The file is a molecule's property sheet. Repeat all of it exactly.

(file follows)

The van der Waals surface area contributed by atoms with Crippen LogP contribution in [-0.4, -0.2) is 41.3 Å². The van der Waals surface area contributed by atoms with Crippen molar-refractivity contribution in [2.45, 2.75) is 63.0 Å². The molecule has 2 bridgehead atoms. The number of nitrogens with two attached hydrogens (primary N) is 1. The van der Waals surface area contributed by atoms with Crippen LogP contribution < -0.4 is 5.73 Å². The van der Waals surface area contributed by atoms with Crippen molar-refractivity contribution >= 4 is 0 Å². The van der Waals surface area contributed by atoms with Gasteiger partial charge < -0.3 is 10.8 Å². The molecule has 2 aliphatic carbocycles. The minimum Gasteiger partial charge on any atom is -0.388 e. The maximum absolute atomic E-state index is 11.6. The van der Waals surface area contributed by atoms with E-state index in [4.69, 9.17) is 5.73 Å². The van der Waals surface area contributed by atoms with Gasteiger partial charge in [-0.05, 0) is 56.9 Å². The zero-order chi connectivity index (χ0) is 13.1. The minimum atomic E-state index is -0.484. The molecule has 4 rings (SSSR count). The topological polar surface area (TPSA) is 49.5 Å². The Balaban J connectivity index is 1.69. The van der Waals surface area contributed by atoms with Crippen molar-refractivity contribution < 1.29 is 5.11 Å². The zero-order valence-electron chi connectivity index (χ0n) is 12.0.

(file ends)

The van der Waals surface area contributed by atoms with Crippen LogP contribution in [-0.4, -0.2) is 41.3 Å². The van der Waals surface area contributed by atoms with Crippen molar-refractivity contribution in [2.45, 2.75) is 63.0 Å². The molecule has 2 bridgehead atoms. The number of nitrogens with two attached hydrogens (primary N) is 1. The van der Waals surface area contributed by atoms with Crippen LogP contribution < -0.4 is 5.73 Å². The van der Waals surface area contributed by atoms with Crippen molar-refractivity contribution >= 4 is 0 Å². The van der Waals surface area contributed by atoms with Gasteiger partial charge < -0.3 is 10.8 Å². The molecule has 2 aliphatic carbocycles. The minimum Gasteiger partial charge on any atom is -0.388 e. The maximum absolute atomic E-state index is 11.6. The van der Waals surface area contributed by atoms with E-state index in [4.69, 9.17) is 5.73 Å². The van der Waals surface area contributed by atoms with Gasteiger partial charge in [-0.05, 0) is 56.9 Å². The zero-order chi connectivity index (χ0) is 13.1. The minimum atomic E-state index is -0.484. The molecule has 4 rings (SSSR count). The topological polar surface area (TPSA) is 49.5 Å². The Balaban J connectivity index is 1.69. The van der Waals surface area contributed by atoms with Crippen molar-refractivity contribution < 1.29 is 5.11 Å². The zero-order valence-electron chi connectivity index (χ0n) is 12.0.